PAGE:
To test his ideas, Wrangham and his students fed raw and cooked food to rats and mice. When I visited Wrangham’s lab at Harvard, his then graduate student, Rachel Carmody, opened the door of a small refrigerator to show me plastic bags filled with meat and sweet potatoes, some raw and some cooked. Mice raised on cooked foods gained 15 to 40 percent more weight than mice raised only on raw food.
If Wrangham is right, cooking not only gave early humans the energy they needed to build bigger brains but also helped them get more calories from food so that they could gain weight. In the modern context the flip side of his hypothesis is that we may be victims of our own success. We have gotten so good at processing foods that for the first time in human evolution, many humans are getting more calories than they burn in a day. “Rough breads have given way to Twinkies, apples to apple juice,” he writes. “We need to become more aware of the calorie-raising consequences of a highly processed diet.”
— Ann Gibbons in National Geographic on how our diets have evolved and whether returning to a “Stone Age diet” would help prevent high blood pressure, diabetes, and cardiovascular disease.
We asked a few writers and editors to choose some of their favorite stories of the year in various categories. Here, the best in under-recognized stories.
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Michael J. Mooney
Dallas-based freelance writer, co-director of the Mayborn Literary Nonfiction Conference.
You Are Not Going to Die Out Here: A Woman’s Terrifying Night in the Chesapeake (John Woodrow Cox, The Washington Post)
I saw this story posted and shared a few times when it first ran, but in the middle of an insane election cycle, it didn’t get nearly the attention it deserves. This is the tale of Lauren Connor, a woman who fell off a boat and disappeared amid the crashing waves of the Chesapeake Bay. It’s about the search to find her, by both authorities and her boyfriend, and about a woman whose life had prepared her perfectly for the kinds of challenges that would overwhelm most of us. This is a deadline narrative, but it’s crafted so well—weaving in background and character development at just the right moments, giving readers so many reasons to care—that you couldn’t stop reading if you wanted to.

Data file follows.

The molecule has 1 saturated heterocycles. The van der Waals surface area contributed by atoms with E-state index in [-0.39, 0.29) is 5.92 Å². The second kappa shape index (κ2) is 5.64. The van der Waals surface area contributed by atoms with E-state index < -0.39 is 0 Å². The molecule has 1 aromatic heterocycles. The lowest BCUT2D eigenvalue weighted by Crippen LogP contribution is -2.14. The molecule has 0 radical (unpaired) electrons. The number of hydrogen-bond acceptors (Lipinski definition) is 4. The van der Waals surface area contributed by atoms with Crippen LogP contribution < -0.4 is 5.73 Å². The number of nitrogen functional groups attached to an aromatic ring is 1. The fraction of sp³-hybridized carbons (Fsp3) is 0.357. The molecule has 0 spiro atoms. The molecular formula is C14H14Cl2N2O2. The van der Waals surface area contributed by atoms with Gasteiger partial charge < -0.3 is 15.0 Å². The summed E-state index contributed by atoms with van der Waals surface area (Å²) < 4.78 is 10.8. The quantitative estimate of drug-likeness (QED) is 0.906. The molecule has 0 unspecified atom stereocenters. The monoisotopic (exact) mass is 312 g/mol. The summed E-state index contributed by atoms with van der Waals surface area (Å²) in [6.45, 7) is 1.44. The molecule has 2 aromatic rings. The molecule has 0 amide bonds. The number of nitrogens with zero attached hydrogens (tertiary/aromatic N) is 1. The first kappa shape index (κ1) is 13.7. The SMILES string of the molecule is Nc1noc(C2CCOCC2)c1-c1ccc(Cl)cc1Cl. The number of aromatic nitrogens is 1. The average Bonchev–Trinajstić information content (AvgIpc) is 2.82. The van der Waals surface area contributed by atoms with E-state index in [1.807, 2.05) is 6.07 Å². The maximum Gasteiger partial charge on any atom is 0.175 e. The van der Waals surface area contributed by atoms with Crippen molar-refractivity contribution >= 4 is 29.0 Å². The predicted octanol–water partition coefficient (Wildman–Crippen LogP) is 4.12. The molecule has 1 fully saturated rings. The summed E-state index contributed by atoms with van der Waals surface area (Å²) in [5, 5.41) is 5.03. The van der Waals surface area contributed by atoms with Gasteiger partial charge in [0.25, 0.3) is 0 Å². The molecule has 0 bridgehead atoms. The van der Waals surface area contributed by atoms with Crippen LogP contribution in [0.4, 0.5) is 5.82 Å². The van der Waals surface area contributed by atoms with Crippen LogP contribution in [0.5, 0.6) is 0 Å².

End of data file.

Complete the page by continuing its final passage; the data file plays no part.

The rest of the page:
A science reporter from Oakland, California, who teaches at the UC Berkeley Graduate School of Journalism and is the author of We Have the Technology, a book about biohacking.
A clear-eyed, thought-provoking retelling of Michelle-Lael Norsworthy’s long legal battle in hope of becoming the first American to receive sex-reassignment surgery while in prison. Her lawyers argued that the surgery was medically necessary and withholding it violated the prohibition against cruel and unusual punishment. But, they argued, rather than grant the surgery and set a legal precedent, the Department of Corrections instead ordered her parole. The piece is a nuanced take on what it’s like to transition in prison—at least 400 California inmates were taking hormone replacement therapy when the article was published in May—where trans women are vulnerable to sexual assault and survivors are placed in a kind of solitary confinement, stuck in limbo in a prison system where it’s unsafe for them to live with men, but they are generally not allowed to live with women. And it asks a bigger question: What kind of medical care must the state cover?
Investigative Reporter, New America Future of War Fellow.
At first, it may seem like a simple essay about cultural appropriation, but this opus on the nameplate necklace is so much more than that. It is a beautiful ode to black and brown fashion. It is a moving history of how unique names became a form of political resistance to white supremacy. And it is the biting reality check Carrie Bradshaw so desperately needed. Read more…